But historical sources suggest that the name is attributed to Shuja al-Din Othman al-Kurdi, a famous warrior who died in a battle between the Ayyubaids and invading Crusader armies in 1239 AD.

The history of Shejaiya. (Image: Palestine Chronicle)

Gate to Gaza

Shejaiya’s military significance has been apparent for hundreds of years, partly because of Tell Al-Muntar, a strategic hill which lies in Shejaiya and is considered the gate to Gaza. Those who control Al-Muntar Hill have visual and strategic access to the entirety of Gaza City.

This is precisely why Napoleon Bonaparte fought to control Al-Muntar, and ultimately camped along with his invading army in the vicinity of the hill.

There, too, thousands of Allied soldiers, many years later, died near that very hill, which explains the World War I Graveyard in Gaza, one of many historical sites that tell of a much bigger story than Israel’s war and Tel Aviv’s declared objective of wanting to ‘eliminate Hamas’.

Even the very demographics of Shejaiya is rooted in a protracted story of invasions, bravery, and the ultimate defeats of the conquerors. Shejaiya itself is named after a Kurdish warrior, and one of its neighborhoods, Turkman, is named after the Turkman tribes, which joined Salah ad-Din al-Ayyubi – Saladin, in his quest to free Palestine from the Crusaders and their remnants.

In this very Shejaiya, triumphant armies cheered their victories, with their proud leaders mounting their Arabian horses on Tell Al-Muntar, gazing at Gaza City and its environs.

Also, in Shejaiya, Muslims, Jews, and Christians once lived side by side. Invaders came and left, and, subsequently, demographics changed. It is now a home to nearly 100,000 Palestinians, living under an unprecedented military siege, and, as of October 7, experiencing the most serious annihilation attempt ever tried by an invading army.

Secret of Shejaiya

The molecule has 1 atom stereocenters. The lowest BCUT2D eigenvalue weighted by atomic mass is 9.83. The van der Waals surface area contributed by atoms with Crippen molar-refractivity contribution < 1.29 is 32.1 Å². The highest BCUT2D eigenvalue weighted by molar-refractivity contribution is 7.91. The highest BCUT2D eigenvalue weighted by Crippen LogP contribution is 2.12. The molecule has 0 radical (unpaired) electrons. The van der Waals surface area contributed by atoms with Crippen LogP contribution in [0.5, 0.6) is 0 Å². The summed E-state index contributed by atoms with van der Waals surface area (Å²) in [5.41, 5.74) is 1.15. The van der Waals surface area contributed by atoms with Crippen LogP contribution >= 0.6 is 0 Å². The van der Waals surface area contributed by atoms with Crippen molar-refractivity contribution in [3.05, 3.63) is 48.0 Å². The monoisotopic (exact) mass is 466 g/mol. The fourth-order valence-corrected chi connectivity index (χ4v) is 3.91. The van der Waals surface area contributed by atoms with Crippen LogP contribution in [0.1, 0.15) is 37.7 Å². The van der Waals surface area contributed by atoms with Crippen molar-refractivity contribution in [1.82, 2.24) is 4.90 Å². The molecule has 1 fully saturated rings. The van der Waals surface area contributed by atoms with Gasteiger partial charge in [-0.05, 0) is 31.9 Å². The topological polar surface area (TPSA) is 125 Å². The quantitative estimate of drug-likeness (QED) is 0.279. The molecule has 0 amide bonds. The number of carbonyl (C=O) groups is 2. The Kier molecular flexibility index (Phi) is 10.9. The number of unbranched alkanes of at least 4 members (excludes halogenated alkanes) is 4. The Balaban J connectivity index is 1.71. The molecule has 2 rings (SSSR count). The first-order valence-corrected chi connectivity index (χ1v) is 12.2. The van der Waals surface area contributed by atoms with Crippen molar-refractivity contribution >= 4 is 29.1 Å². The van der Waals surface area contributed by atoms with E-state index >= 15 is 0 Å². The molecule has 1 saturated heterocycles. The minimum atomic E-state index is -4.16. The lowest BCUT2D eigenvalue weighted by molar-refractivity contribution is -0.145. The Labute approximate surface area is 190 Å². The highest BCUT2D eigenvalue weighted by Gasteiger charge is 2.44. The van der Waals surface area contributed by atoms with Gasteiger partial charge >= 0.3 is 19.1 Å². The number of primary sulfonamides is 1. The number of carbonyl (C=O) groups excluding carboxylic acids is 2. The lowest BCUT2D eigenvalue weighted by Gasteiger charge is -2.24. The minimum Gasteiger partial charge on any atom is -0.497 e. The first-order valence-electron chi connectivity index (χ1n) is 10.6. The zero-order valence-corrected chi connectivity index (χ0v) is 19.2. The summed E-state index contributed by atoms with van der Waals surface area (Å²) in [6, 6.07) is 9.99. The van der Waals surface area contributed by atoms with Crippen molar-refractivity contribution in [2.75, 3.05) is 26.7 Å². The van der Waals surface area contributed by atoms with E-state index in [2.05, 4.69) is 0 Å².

Much is being said about Al-Qassam’s Shejaiya Brigades, one of the best trained and prepared Palestinian Resistance groups.

Like the Al-Shati Brigades and the Jabaliya Brigades, Shejaiya Brigades are mostly comprised of Nukhba forces, the elite units of Al-Qassam. This explains much about the fierce battles underway in the neighborhood.

Another explanation is that Shejaiya has suffered most during previous revolts and uprisings, especially during the First Intifada of 1987, which cemented the culture of resistance among its residents.

But there is more to the story than the ongoing genocide in Gaza and the brutality of the Israeli army.

Shejaiya’s story is one that is rooted in history, connecting the peoples of that whole region – Arabs, Kurds, Turkmans, Muslims, Christians, and Jews – thus accentuating the significance of history in how Palestinians, collectively, perceive themselves and their valiant Resistance.

When Israelis claim that the only ‘solution’ to Gaza is displacing the Palestinians, they do not seem to have much knowledge of that history. If they knew that those young fighters of Shejaiya are the descendants of the great armies that have defeated the Crusaders, fought the French and the British, they would have paused for a long time before thinking that Shejaiya will fall in a day, a week, or thousand years.

Source: Ramzy Baroud is a journalist and the Editor of The Palestine Chronicle. He is the author of six books. His latest book, co-edited with Ilan Pappé, is “Our Vision for Liberation: Engaged Palestinian Leaders and Intellectuals Speak out”. Dr. Baroud is a Non-resident Senior Research Fellow at the Center for Islam and Global Affairs (CIGA). His website is www.ramzybaroud.net